Sales Leads: Don’t Look a Gift Horse in the Mouth


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This is the fourth (and last) in a series of four blogs about sales leads, marketing and sales metrics, and proverbs.

The phrase, “don’t look a gift horse in the mouth” originates in St. Jerome’s commentary (400 AD) on Paul’s letter to the Ephesians. In Latin the proverb is “Noli equi dentes inspicere donati” (never inspect the teeth of a given horse). As horses grow old they grow more teeth and their existing teeth begin to change shape and project further forward. The phrase “long in the tooth” comes from the same origins. In essence, the proverb warns that you should not inspect the mouth of the horse that has just been given to you because it is thought to be rude and unnecessary (at least at the time the gift is given).


Over the past several weeks I have written about:

  1. How too much time and attention is being focused on inbound marketing at the expense of outbound marketing and how that focus leads to smaller deals with lower level decision-makers.
  2. Why it is important to nurture qualified companies that do not represent immediate opportunity—a step missed by many if not most companies leading to wasted marketing spend.
  3. How multi-touch, multi-media, multi-cycle processes multiply results.

This time we are going to talk about how sales reps look a gift horse in the mouth, why and what to do about it.

According to SiriusDecisions, average companies close just 2.89 deals per thousand inquiries while best in class companies close over 14 deals per thousand. Best in class companies close more deals because their teams spend more time trying to qualify opportunities into the pipeline rather than trying to qualify as many as they can out. That is looking a gift horse in the mouth. Here are some common mistakes:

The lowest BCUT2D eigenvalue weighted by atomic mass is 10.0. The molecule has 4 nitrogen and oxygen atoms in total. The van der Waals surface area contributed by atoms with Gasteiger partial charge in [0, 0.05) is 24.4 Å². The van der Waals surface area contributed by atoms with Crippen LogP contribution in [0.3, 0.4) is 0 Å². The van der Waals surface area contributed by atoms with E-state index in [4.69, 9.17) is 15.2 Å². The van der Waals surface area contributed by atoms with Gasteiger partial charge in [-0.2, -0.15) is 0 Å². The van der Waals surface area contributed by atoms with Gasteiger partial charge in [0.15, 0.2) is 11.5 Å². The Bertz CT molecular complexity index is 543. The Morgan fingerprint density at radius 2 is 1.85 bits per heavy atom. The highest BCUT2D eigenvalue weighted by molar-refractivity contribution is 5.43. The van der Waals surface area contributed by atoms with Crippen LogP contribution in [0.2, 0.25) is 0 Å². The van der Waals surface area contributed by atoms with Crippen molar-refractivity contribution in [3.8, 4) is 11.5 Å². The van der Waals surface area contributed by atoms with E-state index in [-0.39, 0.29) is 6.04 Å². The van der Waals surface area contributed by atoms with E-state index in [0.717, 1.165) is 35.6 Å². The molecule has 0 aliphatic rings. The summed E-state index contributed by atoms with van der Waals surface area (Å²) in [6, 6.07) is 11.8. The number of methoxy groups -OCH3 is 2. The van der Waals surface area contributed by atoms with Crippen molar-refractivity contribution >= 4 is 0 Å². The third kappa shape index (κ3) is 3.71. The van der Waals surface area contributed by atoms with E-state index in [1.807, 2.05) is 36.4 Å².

1. Following up on a lead by placing one telephone call or sending one email and assuming that the lead must not have been qualified if you don’t hear back from the prospect (even highly qualified leads require UP TO twelve follow-ups over a period of time).
  2. Allowing leads to die in lead purgatory rather than sending them back to marketing for additional qualification and/or nurturing.
  3. Making assumptions that lead to starting the sales process at what I call “Step 5” rather than at the appropriate step. Here are the steps with some comments:
  1. Find a pain or need (usually either generated by marketing or proactive inbound).

  2. Get agreement that there is pain or need (if this is not done by marketing, and it usually isn’t, it needs to be done by sales).

  3. Getting agreement to do something about the pain or need (even if marketing does Step 2, sales usually needs to get involved in Step 3). 

  4. Agreeing on a generic solution (a critical step mostly skipped by sales reps).

  5. Agreeing on a customized, specific solution (yours, and this is where sales reps generally start when following up on leads).

    You can read more about moving your organization from Chaos to Kickass in this article.

    If you don’t make some changes, you might find yourself on the south end of a north bound horse.

    The definition of a proverb is: a short and expressive saying in common use, which is recognized as conveying some accepted truth or useful advice. If you want to read more about proverbs and their origins, click here.

    Republished with author's permission from original post.

    Dan McDade
    Dan McDade founded PointClear in 1997 with the mission to be the first and best company providing prospect development services to business-to-business companies with complex sales processes. He has been instrumental in developing the innovative strategies that drive revenue for PointClear clients nationwide.


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